By Chris Lane
By Jeff Balke
By Aaron Reiss
By Angelica Leicht
By Dianna Wray
By Aaron Reiss
By Camilo Smith
By Craig Malisow
The law is environmentally based, to cut emissions, but without idling, the trucker has no air conditioning or heat, which makes it nearly impossible to sleep in the truck. Some larger truck stops have installed equipment that provides air and heat from an outside source, but charge $10 to $15 an hour for truckers to connect.
Truckers have tried to beat the idling laws by traveling with a dog. According to Travers, few police will make a trucker turn off the air or heat with a dog in the truck. Poodles and Chihuahuas are favorites.
Parking is another growing problem. Many cities have outlawed truck parking on the shoulders of exit ramps, and businesses have stopped allowing trucks to stay in their lots overnight.
Wal-Mart, which was a longtime haven for truckers looking for parking, no longer allows it. (Williams says that truckers may have burned bridges with Wal-Mart by constantly leaving jugs full of urine in parking lots).
Cary Courtier, a driver out of Lufkin, idled in the Hollywood parking lot, waiting to be inspected. He had driven a refrigerated load of produce from Kentucky to Houston.
In Arkansas, he had planned to stop at a favorite truck stop overnight. The lot was full, and he had to continue another 60 miles before reaching another stop. When Courtier stopped for fuel in Dallas, several truckers were standing on the scales, blocking the drivers in a protest of diesel prices.
Courtier had waited for the inspection for nearly two hours. He figured he had burned about five gallons of fuel, and lost a good portion of his driving time.
"One guy came up and talked to me, that's about it," Courtier says. "With all this going on, you kind of like to get on and drive."
The government program that perhaps has angered truckers the most is opening the border to allow Mexican trucks to drive in the United States. Current laws set a 25-mile boundary north of the border.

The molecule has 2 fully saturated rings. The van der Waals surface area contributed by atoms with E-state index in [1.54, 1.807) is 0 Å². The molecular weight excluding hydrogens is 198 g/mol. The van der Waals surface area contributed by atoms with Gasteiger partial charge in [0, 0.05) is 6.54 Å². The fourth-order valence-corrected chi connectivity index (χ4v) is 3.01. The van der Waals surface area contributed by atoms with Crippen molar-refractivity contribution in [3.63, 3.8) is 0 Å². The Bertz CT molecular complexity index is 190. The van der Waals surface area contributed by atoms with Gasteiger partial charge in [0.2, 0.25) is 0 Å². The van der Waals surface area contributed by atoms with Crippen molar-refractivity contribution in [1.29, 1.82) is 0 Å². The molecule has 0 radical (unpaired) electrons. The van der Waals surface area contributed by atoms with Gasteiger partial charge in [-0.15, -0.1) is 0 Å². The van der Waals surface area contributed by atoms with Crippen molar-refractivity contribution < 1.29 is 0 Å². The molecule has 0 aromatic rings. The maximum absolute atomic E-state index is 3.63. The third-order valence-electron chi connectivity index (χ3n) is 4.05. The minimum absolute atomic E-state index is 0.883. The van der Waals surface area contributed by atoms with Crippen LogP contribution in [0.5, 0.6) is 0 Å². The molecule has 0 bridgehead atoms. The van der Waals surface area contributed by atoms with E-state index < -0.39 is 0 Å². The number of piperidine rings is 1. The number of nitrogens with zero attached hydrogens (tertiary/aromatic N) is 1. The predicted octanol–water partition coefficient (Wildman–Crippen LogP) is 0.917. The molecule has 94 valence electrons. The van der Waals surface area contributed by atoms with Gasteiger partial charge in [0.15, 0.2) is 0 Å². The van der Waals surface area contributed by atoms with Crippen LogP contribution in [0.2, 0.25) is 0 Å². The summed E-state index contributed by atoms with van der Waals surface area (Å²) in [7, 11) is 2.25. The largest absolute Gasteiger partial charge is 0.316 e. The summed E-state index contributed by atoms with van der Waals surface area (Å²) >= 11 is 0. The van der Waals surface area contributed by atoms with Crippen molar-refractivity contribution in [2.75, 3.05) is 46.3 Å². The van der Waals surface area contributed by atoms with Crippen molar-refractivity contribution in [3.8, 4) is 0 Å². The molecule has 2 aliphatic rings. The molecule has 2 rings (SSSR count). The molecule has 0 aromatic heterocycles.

The U.S. Department of Transportation launched a one-year pilot program, which allows a limited number of Mexican trucks in the country, in September 2007. After heavy opposition, Congress passed a bill to cut funding of the program.
The Bush administration ruled that the bill was worded in a way that applied only to future Mexican truck programs, and the pilot program continues.
Norita Taylor, a spokeswoman for the Owner-Operator Independent Drivers Association, says that Mexican trucks are a bigger threat to independent drivers than rising fuel costs.
"The assumption is that diesel prices won't just keep going up and up and up. They'll eventually level off," Taylor says. "Mexican trucks, once you open that, it's like putting toothpaste back into a tube. And we feel like we can do something about the Mexican trucks. We can't control fuel prices."
The Mexican truck program is a main issue on which the OOIDA differs from the American Trucking Association, the nation's largest trucking organization, which represents big trucking companies.
Clayton Boyce, a spokesman for the ATA, says much of the fear among American drivers about Mexican trucks taking their business is unwarranted. It's more efficient for truckers to haul freight through open borders, Boyce says, and drivers and shipping companies should be able to make money in that system.
"It's funny, because companies on both sides of the border have expressed fear, but those problems don't really exist at the Canadian border. You have U.S. companies going north, and you have Canadian companies going south," Boyce says. "There will be an equilibrium if the border is open entirely, that'll come about eventually."
But for independent drivers like Melzer, the cost of fuel is making it hard to haul from Houston to Dallas, much less into Mexico or Canada.
Melzer opposes opening the borders to Mexican trucks, but he figures it's inevitable. It would save the large trucking companies a lot of money, and he knows there is little thought given to the survival of the independent driver.
"I really need $2 a mile to make a living," Melzer says, "but if [Mexican drivers] got a dollar in their pocket, they'll be happy. I can't compete with that."
Melzer started driving a truck in 1973 when he was 17. His first experience was driving livestock loads around Houston, working for a rancher near Crosby. Other than a short stint as a rodeo cowboy, driving a truck is the only work he has ever done.
With his paycheck almost cut in half by diesel prices, and a truck payment of $1,700 a month, Melzer has thought about parking the International and trying to sell.
But he says he has too much time and money invested in the truck to give it up, and there's nothing he'd want to do, or could do, other than drive.
"I guess I could pump gas," Melzer says. "I might draw a better paycheck."
Melzer has heard plenty of chatter on the radio and in truck stops about truckers shutting down to strike. For Melzer, that's not an option either.
"Truckers can't even get along on the CB, or agree what to watch on TV," Melzer says. "How are we going to agree on a strike? If I park my truck, Swift would just come in and run us off the road."